Forecasting Follies

Showing posts with label Economic Forecast.   Show all posts

GDP growth forecasts and information flows: Is there evidence of overreactions?

In a new paper, Daniel Aromi shows that “excessive optimism after the arrival of positive information” for a few years about a country’s prospects can lead to large forecast errors when the information turns negative but forecasts don’t.

“[…] some years before the Asian crisis, Krugman (1994) warned against ‘popular enthusiasm about Asia’s boom’. More recently, Pritchett and Summers (2014) indicate that growth expectations regarding the Chinese and Indian economies might suffer from excessive extrapolation of recent trajectories. In addition to these warnings, further motivation is provided by macroeconomic episodes in which improved economic prospects are followed by crises. For instance, several European economies, among them Greece and Ireland, went through this type of trajectory. Another case is given by recent events in Brazil, where prominent optimism regarding economic prospects was later proven wrong in a stark manner.”

“The empirical analysis shows a significant association between mean forecast errors and earlier information flows. The sign of the documented relationship is consistent with the overreaction hypothesis. More positive information is followed, on average, by higher forecast errors, that is, by increments in the mean difference between forecast growth and realized growth.”

“It is worth noting that the strongest evidence is documented for information flows and forecasts errors that are between 4 and 8 years apart. In other words, the evidence indicates the presence of a process that develops at a frequency that is lower than the usual business cycle frequency.”

“This work documents the presence of systematic errors in growth forecasts. Mean forecast errors are positively associated with the tone of information flows observed in previous periods.”

“The inefficient use of information and the associated errors in decision-making could explain economically significant aggregate fluctuations. In particular, excessive optimism after the arrival of positive information can contribute to the emergence of vulnerabilities that increase the likelihood of economic crises.”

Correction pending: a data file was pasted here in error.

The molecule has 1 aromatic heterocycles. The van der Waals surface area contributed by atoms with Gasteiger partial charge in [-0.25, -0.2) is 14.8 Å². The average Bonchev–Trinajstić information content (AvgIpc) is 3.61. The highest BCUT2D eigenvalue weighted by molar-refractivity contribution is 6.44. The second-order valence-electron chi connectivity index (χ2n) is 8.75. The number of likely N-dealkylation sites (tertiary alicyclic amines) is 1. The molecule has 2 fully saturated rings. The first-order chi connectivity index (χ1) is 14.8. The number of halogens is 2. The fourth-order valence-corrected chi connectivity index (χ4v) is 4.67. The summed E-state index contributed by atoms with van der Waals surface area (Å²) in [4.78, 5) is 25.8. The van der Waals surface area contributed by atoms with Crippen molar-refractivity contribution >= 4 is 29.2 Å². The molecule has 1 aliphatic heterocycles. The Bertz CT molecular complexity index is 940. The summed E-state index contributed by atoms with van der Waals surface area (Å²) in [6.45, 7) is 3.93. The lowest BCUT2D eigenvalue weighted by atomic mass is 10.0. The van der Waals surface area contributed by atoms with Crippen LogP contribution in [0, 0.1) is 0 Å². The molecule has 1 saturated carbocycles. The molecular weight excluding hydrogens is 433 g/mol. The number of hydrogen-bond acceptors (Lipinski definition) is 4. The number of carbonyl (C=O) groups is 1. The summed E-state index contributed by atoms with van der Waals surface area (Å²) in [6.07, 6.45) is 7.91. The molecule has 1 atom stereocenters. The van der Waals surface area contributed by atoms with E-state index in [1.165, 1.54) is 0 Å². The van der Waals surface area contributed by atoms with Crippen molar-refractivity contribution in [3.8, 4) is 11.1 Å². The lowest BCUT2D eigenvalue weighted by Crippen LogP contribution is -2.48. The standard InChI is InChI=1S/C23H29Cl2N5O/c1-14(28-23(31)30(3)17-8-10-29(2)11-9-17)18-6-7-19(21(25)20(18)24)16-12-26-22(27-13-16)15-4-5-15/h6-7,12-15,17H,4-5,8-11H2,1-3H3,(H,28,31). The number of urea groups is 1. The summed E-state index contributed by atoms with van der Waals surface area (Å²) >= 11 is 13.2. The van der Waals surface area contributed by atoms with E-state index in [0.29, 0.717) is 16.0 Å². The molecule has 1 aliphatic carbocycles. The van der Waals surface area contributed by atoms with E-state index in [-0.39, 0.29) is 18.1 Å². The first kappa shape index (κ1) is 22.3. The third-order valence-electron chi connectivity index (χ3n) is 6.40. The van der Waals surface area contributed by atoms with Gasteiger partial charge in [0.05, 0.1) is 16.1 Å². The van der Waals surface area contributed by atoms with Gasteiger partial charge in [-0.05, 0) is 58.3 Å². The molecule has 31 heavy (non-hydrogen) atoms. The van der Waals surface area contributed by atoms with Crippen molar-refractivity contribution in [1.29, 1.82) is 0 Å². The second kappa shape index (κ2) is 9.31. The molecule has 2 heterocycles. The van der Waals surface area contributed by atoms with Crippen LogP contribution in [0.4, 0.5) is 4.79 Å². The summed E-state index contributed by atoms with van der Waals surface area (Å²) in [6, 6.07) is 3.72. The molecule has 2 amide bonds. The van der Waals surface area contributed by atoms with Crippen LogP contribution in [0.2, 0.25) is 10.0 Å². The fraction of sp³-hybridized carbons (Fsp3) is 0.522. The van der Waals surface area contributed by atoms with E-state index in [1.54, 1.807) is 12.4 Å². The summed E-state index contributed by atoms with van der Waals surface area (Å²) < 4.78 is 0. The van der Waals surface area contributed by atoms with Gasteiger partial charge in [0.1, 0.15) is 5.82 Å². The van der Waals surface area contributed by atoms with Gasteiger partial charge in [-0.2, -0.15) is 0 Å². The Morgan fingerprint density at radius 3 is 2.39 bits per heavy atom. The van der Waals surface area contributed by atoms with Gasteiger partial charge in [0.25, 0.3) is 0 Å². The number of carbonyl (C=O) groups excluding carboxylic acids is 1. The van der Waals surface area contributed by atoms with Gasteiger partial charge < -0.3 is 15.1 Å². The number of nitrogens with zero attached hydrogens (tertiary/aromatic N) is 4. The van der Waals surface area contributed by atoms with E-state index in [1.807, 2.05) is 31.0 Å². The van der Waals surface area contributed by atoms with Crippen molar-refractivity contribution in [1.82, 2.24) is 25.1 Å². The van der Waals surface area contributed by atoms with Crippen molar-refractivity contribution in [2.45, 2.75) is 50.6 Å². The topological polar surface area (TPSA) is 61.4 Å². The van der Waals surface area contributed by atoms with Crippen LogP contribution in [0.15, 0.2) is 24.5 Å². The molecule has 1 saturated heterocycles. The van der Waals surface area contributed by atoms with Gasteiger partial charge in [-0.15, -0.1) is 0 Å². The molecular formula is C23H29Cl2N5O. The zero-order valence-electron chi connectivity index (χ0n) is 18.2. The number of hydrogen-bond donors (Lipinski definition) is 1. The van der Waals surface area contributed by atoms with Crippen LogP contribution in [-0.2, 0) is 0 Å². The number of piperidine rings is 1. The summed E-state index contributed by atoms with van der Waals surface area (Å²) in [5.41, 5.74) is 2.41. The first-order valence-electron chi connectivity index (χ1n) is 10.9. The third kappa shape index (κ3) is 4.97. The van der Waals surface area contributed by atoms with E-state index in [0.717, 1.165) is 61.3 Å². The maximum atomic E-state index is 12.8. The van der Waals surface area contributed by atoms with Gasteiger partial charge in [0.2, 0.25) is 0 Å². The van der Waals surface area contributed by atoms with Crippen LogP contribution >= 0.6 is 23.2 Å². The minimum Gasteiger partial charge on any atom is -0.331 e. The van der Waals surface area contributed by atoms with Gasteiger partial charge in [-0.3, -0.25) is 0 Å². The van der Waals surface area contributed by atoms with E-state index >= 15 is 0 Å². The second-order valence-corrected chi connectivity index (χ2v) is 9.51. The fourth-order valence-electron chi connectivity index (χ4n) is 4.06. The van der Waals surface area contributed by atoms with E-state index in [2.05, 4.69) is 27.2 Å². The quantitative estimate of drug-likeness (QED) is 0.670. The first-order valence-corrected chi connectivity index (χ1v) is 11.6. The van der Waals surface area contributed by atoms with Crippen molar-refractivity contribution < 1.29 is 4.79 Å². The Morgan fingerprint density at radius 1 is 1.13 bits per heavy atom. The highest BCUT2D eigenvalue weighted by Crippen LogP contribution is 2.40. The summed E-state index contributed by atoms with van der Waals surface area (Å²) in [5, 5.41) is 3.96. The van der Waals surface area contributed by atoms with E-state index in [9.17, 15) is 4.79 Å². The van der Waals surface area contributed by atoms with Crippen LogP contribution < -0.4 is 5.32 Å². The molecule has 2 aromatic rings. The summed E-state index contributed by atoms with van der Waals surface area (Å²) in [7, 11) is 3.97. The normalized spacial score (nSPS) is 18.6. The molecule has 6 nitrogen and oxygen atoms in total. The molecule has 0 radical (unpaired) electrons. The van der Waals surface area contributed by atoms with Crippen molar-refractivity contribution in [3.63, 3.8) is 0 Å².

The article is available from the International Finance.

In a new paper, Daniel Aromi shows that “excessive optimism after the arrival of positive information” for a few years about a country’s prospects can lead to large forecast errors when the information turns negative but forecasts don’t.

“[…] some years before the Asian crisis, Krugman (1994) warned against ‘popular enthusiasm about Asia’s boom’. More recently, Pritchett and Summers (2014) indicate that growth expectations regarding the Chinese and Indian economies might suffer from excessive extrapolation of recent trajectories.

Read the full article…

Posted by at 10:41 AM

Labels: Economic Forecast

David Hendry on Why Forecasting Fails

The noted econometrician writes: “The intermittent failure of economic forecasts to ‘foresee’ the future reflects both imperfect knowledge and a non-stationary and evolving world that is far from ‘general equilibrium’ and closer to ‘general disequilibrium’.”

“[This has] disastrous consequences for dynamic stochastic general equilibrium (DSGE) systems, which transpire to be the least structural of all possible model forms as their derivation entails they are bound to ‘break down’ when the underlying distributions of economic variables shift. This serious problem is highlighted by Hendry and Muellbauer (2017) in their critique of the Bank of England quarterly econometric model (BEQEM–pronounced Beckem: […] a DSGE which, as in the film ‘Bend it Like Beckham’, bent in the Financial Crisis, but so much that it broke and had to be replaced.”

“Surprisingly, despite that abject failure, it was replaced by yet another DSGE (COMPASS: Central Organising Model for Projection Analysis and Scenario Simulation […]. Unfortunately, […] COMPASS had already failed to characterize data available before it was even developed. Persisting with such an approach introduces a triple whammy as:

a] the derivations sustaining DSGEs use an invalid mathematical basis;

b] imposing a so-called ‘equilibrium’ fails to take account of past shifts;